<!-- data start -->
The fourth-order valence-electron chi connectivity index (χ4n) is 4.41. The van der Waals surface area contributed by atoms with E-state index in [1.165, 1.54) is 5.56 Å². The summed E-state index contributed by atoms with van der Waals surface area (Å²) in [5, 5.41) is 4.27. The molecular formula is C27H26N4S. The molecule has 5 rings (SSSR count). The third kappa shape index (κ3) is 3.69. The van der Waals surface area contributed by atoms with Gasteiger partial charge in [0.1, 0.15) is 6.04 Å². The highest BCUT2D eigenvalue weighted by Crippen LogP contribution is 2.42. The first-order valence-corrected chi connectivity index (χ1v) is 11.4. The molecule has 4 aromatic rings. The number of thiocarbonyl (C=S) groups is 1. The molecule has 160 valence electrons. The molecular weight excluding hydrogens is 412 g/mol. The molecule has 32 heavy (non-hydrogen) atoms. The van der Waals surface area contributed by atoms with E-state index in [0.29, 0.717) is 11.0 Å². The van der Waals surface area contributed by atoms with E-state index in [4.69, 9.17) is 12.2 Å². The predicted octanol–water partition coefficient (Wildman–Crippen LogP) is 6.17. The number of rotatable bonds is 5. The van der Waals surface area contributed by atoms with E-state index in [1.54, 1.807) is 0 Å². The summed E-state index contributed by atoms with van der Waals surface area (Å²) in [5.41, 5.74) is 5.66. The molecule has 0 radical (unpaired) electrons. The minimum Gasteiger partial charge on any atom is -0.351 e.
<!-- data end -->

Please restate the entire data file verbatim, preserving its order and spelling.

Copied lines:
The fourth-order valence-electron chi connectivity index (χ4n) is 4.41. The van der Waals surface area contributed by atoms with E-state index in [1.165, 1.54) is 5.56 Å². The summed E-state index contributed by atoms with van der Waals surface area (Å²) in [5, 5.41) is 4.27. The molecular formula is C27H26N4S. The molecule has 5 rings (SSSR count). The third kappa shape index (κ3) is 3.69. The van der Waals surface area contributed by atoms with Gasteiger partial charge in [0.1, 0.15) is 6.04 Å². The highest BCUT2D eigenvalue weighted by Crippen LogP contribution is 2.42. The first-order valence-corrected chi connectivity index (χ1v) is 11.4. The molecule has 4 aromatic rings. The number of thiocarbonyl (C=S) groups is 1. The molecule has 160 valence electrons. The molecular weight excluding hydrogens is 412 g/mol. The molecule has 32 heavy (non-hydrogen) atoms. The van der Waals surface area contributed by atoms with E-state index in [0.29, 0.717) is 11.0 Å². The van der Waals surface area contributed by atoms with E-state index in [4.69, 9.17) is 12.2 Å². The predicted octanol–water partition coefficient (Wildman–Crippen LogP) is 6.17. The number of rotatable bonds is 5. The van der Waals surface area contributed by atoms with E-state index in [1.54, 1.807) is 0 Å². The summed E-state index contributed by atoms with van der Waals surface area (Å²) in [5.41, 5.74) is 5.66. The molecule has 0 radical (unpaired) electrons. The minimum Gasteiger partial charge on any atom is -0.351 e.